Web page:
The bourgeoisie, wherever it has got the upper hand, has put an end to all feudal, patriarchal, idyllic relations. It has pitilessly torn asunder the motley feudal ties that bound man to his "natural superiors," and has left remaining no other nexus between man and man than naked self-interest, than callous "cash payment." It has drowned the most heavenly ecstasies of religious fervour, of chivalrous enthusiasm, of philistine sentimentalism, in the icy water of egotistical calculation. It has resolved personal worth into exchange value, and in place of the numberless and feasible chartered freedoms,...
The bourgeoisie cannot exist without constantly revolutionising the instruments of production, and thereby the relations of production, and with them the whole relations of society.
In proportion as the bourgeoisie, i.e., capital, is developed, in the same proportion is the proletariat, the modern working class, developed--a class of labourers, who live only so long as they find work, and who find work only so long as their labour increases capital. These labourers, who must sell themselves piece-meal, are a commodity, like every other article of commerce, and are consequently exposed to all the vicissitudes of competition, to all the fluctuations of the market.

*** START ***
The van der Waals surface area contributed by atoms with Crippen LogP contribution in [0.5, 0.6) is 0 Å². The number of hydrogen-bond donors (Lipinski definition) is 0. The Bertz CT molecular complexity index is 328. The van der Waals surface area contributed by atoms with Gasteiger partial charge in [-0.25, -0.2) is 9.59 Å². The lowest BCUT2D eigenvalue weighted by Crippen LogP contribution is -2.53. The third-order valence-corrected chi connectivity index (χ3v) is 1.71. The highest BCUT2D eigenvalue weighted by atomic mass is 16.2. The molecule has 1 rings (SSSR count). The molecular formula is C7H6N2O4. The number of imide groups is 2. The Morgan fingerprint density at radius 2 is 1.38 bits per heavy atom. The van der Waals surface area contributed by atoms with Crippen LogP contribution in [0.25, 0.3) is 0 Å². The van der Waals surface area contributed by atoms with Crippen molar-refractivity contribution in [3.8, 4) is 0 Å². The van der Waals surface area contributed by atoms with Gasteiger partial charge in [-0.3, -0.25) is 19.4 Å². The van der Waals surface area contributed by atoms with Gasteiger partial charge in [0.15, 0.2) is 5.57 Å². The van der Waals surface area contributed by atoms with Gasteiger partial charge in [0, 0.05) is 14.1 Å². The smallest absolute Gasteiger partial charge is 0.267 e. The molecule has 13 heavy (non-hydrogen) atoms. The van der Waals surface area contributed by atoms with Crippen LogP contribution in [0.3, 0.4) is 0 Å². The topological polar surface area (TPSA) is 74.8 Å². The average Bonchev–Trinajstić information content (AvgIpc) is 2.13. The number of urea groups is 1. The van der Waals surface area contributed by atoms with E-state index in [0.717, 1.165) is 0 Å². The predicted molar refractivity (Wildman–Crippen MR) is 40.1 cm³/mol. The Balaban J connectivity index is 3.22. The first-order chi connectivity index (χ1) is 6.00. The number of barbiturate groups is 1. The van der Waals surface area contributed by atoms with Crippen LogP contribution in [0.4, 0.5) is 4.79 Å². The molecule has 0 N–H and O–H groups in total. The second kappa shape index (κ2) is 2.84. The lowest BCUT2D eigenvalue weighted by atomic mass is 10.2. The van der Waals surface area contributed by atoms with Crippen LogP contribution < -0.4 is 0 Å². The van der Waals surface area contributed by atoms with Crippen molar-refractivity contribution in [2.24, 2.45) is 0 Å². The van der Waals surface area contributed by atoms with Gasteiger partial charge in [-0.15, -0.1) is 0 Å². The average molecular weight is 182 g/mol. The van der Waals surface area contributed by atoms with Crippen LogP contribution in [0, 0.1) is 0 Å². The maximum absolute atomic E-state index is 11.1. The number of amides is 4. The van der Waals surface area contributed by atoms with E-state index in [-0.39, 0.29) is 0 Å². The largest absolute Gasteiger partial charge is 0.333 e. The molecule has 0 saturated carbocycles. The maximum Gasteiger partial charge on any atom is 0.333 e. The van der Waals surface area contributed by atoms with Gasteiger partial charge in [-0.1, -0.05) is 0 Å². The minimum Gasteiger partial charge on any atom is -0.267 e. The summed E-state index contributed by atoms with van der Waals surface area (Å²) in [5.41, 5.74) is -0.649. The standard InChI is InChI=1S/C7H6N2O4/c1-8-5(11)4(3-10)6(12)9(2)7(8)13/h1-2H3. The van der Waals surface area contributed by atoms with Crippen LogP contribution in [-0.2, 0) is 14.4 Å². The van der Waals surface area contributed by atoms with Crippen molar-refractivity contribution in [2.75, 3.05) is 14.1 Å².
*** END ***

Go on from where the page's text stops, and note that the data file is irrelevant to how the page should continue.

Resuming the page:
In bourgeois society, living labour is but a means to increase accumulated labour. In Communist society, accumulated labour is but a means to widen, to enrich, to promote the existence of the labourer. In bourgeois society, therefore, the past dominates the present; in Communist society, the present dominates the past. In bourgeois society capital is independent and has individuality, while the living person is dependent and has no individuality.